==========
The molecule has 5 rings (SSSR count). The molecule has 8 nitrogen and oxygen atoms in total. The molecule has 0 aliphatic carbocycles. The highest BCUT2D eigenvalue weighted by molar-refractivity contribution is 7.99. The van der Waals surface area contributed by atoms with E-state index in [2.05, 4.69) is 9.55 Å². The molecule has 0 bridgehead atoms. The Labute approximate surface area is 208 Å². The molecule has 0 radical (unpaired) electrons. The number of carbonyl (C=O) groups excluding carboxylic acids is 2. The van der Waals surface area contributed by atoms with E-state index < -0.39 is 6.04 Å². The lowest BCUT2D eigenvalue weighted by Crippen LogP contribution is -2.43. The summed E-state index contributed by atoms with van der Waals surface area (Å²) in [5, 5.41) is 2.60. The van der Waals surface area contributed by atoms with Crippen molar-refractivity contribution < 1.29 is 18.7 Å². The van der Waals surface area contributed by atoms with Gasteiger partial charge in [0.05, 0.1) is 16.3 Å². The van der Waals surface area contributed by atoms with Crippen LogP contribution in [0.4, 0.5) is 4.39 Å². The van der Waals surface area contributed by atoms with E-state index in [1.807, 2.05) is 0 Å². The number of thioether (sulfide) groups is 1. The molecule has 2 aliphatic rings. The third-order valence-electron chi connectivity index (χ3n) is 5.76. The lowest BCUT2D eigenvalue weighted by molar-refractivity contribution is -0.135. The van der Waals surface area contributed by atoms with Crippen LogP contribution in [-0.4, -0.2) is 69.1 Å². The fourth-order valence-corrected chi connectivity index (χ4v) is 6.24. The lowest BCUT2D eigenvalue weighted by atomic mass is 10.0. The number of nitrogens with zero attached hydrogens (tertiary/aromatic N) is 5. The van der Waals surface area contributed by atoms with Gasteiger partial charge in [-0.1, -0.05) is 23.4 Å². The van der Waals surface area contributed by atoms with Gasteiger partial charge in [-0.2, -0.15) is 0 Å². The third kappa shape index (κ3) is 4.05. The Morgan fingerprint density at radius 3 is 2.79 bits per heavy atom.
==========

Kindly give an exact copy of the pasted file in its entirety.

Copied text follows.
The molecule has 5 rings (SSSR count). The molecule has 8 nitrogen and oxygen atoms in total. The molecule has 0 aliphatic carbocycles. The highest BCUT2D eigenvalue weighted by molar-refractivity contribution is 7.99. The van der Waals surface area contributed by atoms with E-state index in [2.05, 4.69) is 9.55 Å². The molecule has 0 bridgehead atoms. The Labute approximate surface area is 208 Å². The molecule has 0 radical (unpaired) electrons. The number of carbonyl (C=O) groups excluding carboxylic acids is 2. The van der Waals surface area contributed by atoms with E-state index < -0.39 is 6.04 Å². The lowest BCUT2D eigenvalue weighted by Crippen LogP contribution is -2.43. The summed E-state index contributed by atoms with van der Waals surface area (Å²) in [5, 5.41) is 2.60. The van der Waals surface area contributed by atoms with Crippen molar-refractivity contribution < 1.29 is 18.7 Å². The van der Waals surface area contributed by atoms with Gasteiger partial charge in [0.05, 0.1) is 16.3 Å². The van der Waals surface area contributed by atoms with Crippen LogP contribution in [0.4, 0.5) is 4.39 Å². The van der Waals surface area contributed by atoms with E-state index in [1.807, 2.05) is 0 Å². The number of thioether (sulfide) groups is 1. The molecule has 2 aliphatic rings. The third-order valence-electron chi connectivity index (χ3n) is 5.76. The lowest BCUT2D eigenvalue weighted by molar-refractivity contribution is -0.135. The van der Waals surface area contributed by atoms with Crippen LogP contribution in [-0.4, -0.2) is 69.1 Å². The fourth-order valence-corrected chi connectivity index (χ4v) is 6.24. The lowest BCUT2D eigenvalue weighted by atomic mass is 10.0. The number of nitrogens with zero attached hydrogens (tertiary/aromatic N) is 5. The van der Waals surface area contributed by atoms with Gasteiger partial charge in [-0.1, -0.05) is 23.4 Å². The van der Waals surface area contributed by atoms with Gasteiger partial charge in [-0.2, -0.15) is 0 Å². The third kappa shape index (κ3) is 4.05. The Morgan fingerprint density at radius 3 is 2.79 bits per heavy atom.